Blackburn v. Social Security Administration, Commissioner
MEMORANDUM OPINION. Signed by Judge Virginia Emerson Hopkins on 2/14/2013. (JLC)
2013 Feb-14 PM 05:00
U.S. DISTRICT COURT
N.D. OF ALABAMA
IN THE UNITED STATES DISTRICT COURT
FOR THE NORTHERN DISTRICT OF ALABAMA
JAMES GLYN BLACKBURN,
MICHAEL J. ASTRUE,
) Case No.: 3:11-CV-4369-VEH
Plaintiff James Glyn Blackburn (“Mr. Blackburn”) brings this action pursuant
to 42 U.S.C. § 405(g), § 205(g) of the Social Security Act (the “Act”). He seeks
review of a final adverse decision of the Commissioner of the Social Security
Administration (the “Commissioner” or “Secretary”), who denied his application for
Supplemental Security Income (“SSI”).1
Mr. Blackburn timely pursued and
In general, the legal standards applied are the same regardless of whether
a claimant seeks SSI or Disability Insurance Benefits (“DIB”). However, separate,
parallel statutes and regulations exist for SSI and DIB claims. Therefore, citations
in this opinion should be considered to refer to the appropriate parallel provision
as context dictates. The same applies to citations of statutes or regulations found
in quoted court decisions.
exhausted his administrative remedies available before the Commissioner. The case
is ripe for review pursuant to 42 U.S.C. § 405(g), § 205(g) of the Act.2
FACTUAL AND PROCEDURAL HISTORY
Mr. Blackburn was a 48 year-old male at the time of his hearing before the
administrative law judge (the “ALJ”) held on May 9, 2011. (Tr. 52, 24). In terms of
education, Mr. Blackburn graduated from high school and spent some time in college,
but did not ever obtain a graduate degree. (Tr. 30). Mr. Blackburn’s prior work
experience over the past fifteen years was as a tree trimmer (classified as a heavy,
semi-skilled position by the vocational expert), and as a hand packer (classified as a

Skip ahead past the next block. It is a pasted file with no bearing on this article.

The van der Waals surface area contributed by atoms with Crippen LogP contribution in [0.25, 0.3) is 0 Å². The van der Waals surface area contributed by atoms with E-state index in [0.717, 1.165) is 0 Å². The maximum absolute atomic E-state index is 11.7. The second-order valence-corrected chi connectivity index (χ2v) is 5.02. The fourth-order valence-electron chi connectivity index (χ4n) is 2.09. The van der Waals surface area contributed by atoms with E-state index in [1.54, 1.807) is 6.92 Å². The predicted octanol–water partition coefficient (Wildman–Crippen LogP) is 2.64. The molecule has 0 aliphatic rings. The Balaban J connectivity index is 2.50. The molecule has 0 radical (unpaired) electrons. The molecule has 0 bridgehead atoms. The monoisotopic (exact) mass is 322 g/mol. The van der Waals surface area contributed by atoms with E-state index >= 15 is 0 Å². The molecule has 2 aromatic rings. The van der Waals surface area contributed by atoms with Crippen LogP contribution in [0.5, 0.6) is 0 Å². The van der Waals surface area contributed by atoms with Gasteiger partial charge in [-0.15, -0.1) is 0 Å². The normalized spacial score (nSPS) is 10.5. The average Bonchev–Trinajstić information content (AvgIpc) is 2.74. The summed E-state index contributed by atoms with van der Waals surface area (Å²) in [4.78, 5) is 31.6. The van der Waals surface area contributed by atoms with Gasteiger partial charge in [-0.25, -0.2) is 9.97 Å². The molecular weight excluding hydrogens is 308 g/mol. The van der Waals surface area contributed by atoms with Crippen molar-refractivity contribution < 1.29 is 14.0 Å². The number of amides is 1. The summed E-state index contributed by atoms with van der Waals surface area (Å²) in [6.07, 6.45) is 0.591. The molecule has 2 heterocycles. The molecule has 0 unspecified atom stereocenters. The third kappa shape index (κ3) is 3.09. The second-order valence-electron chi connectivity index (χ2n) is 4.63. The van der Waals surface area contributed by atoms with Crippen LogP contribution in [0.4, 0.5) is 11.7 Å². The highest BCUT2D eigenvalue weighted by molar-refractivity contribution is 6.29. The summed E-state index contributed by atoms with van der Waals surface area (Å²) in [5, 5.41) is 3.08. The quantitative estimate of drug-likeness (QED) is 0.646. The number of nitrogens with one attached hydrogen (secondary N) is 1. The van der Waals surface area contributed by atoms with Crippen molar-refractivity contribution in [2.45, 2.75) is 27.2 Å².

medium, unskilled job). (Tr. 43).
Mr. Blackburn protectively applied for SSI on February 19, 2009. (Tr. 12, 52).
Mr. Blackburn maintains that he became disabled on March 1, 1999, due to
degenerative joint disease of his right shoulder and knee, obesity, and a generalized
anxiety disorder. (Tr. 14, 52). His claim was denied initially on June 24, 2010. (Tr.
Mr. Blackburn timely filed a request for a hearing that was received by the
Social Security Administration on July 1, 2010. (Tr. 12, 61). A hearing was held on
42 U.S.C. § 1383(c)(3) renders the judicial review provisions of 42
U.S.C. § 405(g) fully applicable to claims for SSI.
May 9, 2011, in Florence, Alabama. (Tr. 12, 24).
On June 22, 2011, the ALJ concluded Mr. Blackburn was not disabled as
defined by the Act and denied his SSI application. (Tr. 12-20). On July 20, 2011,
Mr. Blackburn submitted a request for review of the ALJ’s decision. (Tr. 7). On
October 28, 2011, the Appeals Council denied review, which resulted in the ALJ’s
disability determination that was adverse to Mr. Blackburn becoming the final
decision of the Commissioner. (Tr. 1).
On December 30, 2011, Mr. Blackburn initiated his lawsuit with this court
asking for a review of the Commissioner’s decision. (Doc. 1). Mr. Blackburn did not
file a brief in support of his appeal. On July 23, 2012, the Commissioner filed his
brief (Doc. 8), and the appeal is now under submission. This court has carefully
considered the record, and for the reasons stated below, affirms the Commissioner’s
denial of benefits.
STANDARD OF REVIEW
The court’s review of the Commissioner’s decision is narrowly circumscribed.
The function of this court is to determine whether the decision of the Commissioner
is supported by substantial evidence and whether proper legal standards were applied.
Richardson v. Perales, 402 U.S. 389, 390 (1971); Wilson v. Barnhart, 284 F.3d 1219,